International Geologiical Congress - Oslo 2008


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GHZ-11 Rock slope movements and early warning of catastrophic failure and related tsunamis


The Tjellefonna fault system of western Norway: Linking late-Caledonian extension, post-Caledonian normal faulting, and Tertiary rock column uplift with the landslide-generated tsunami event of 1756


T Redfield, Norwegian Geological Survey (Norway)
Per Terje Osmundsen, Norwegian Geological Survey (Norway)


We argue here that the great Tjelle rockslide/tsunami of 1756 was a direct product of the ongoing development of tectonic topography in Møre og Trøndelag county. The Paleozoic Møre-Trøndelag Fault Complex was reactivated as a normal fault during the Mesozoic and, probably, throughout the Cenozoic until the present day. Its NE-SW strands crop out between the coast and the base of a c. 2.5 km high NW-facing topographic 'Great Escarpment.' Well-preserved kinematic indicators and multiple generations of fault products are exposed along a well-defined structural and topographic lineament parallel to both the Langfjorden and the Escarpment. Moderate to steeply dipping main foliation along the flanks of Devonian folds was reactivated and cut by steeply dipping NE-SW and NW-SE-trending faults and joints, compartmentalizing some 15 million cubic meters of bedrock. The catastrophic release of this compartment as a giant rockslide into the Langfjorden on February 22, 1756 caused a sequence of ∼40 meter high tsunami waves that devastated Tjelle and several other local communities.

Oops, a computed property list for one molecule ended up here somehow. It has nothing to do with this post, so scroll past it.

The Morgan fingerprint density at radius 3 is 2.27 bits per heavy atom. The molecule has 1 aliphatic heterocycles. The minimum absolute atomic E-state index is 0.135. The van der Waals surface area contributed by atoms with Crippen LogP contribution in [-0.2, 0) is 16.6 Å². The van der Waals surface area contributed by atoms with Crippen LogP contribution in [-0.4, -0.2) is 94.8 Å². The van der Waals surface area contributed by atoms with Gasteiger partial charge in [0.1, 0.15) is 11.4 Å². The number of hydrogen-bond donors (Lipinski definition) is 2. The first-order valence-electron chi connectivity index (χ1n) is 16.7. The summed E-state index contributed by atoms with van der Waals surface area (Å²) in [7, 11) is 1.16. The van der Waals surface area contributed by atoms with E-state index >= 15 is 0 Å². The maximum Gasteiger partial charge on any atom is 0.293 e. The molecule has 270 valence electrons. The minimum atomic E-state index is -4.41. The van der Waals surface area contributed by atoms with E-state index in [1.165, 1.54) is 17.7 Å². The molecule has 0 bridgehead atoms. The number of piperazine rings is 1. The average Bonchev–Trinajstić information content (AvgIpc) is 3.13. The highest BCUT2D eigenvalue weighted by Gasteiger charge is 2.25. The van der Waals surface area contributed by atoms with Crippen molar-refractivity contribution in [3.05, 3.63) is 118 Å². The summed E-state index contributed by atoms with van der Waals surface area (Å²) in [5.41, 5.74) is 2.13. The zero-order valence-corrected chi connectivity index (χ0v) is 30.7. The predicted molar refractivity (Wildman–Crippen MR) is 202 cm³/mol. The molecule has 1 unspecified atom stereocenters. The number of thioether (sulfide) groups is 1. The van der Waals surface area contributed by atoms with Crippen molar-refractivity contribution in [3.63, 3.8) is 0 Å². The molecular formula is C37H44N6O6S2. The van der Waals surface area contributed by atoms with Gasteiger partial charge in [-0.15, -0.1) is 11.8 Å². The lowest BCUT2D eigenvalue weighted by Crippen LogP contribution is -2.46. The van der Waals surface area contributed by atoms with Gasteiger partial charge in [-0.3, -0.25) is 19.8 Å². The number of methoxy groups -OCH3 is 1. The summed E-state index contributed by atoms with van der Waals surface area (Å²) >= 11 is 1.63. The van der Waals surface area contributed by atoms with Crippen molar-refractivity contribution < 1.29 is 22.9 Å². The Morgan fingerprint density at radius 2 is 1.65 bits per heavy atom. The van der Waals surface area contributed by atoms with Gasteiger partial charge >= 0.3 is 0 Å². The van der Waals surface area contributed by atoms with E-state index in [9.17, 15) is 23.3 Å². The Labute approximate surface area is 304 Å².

Because the region is seismically active in oblique-normal mode, and in accordance with scant historical sources, we speculate that an earthquake may have caused the release of the rockslide at Tjelle. Reactivation of N-S to NW-SE-trending normal faults along much of coastal Mid Norway suggests a structural link exists between the processes that destroy the present-day mountains and those that created them. In the Langfjorden region in particular, structural geometry suggests additional unreleased rock compartments may be isolated and under normal fault control. Although post-glacial rebound might in large part help drive present-day seismicity, the normal-fault-controlled escarpments of western Norway were at least partly erected in pre-glacial times. Because normal faulting is active along the westernmost onshore portion of Scandinavia, the prevailing concept that tectonics relinquish control to thermal subsidence during the post-rift phase of passive margin evolution bears re-examination.


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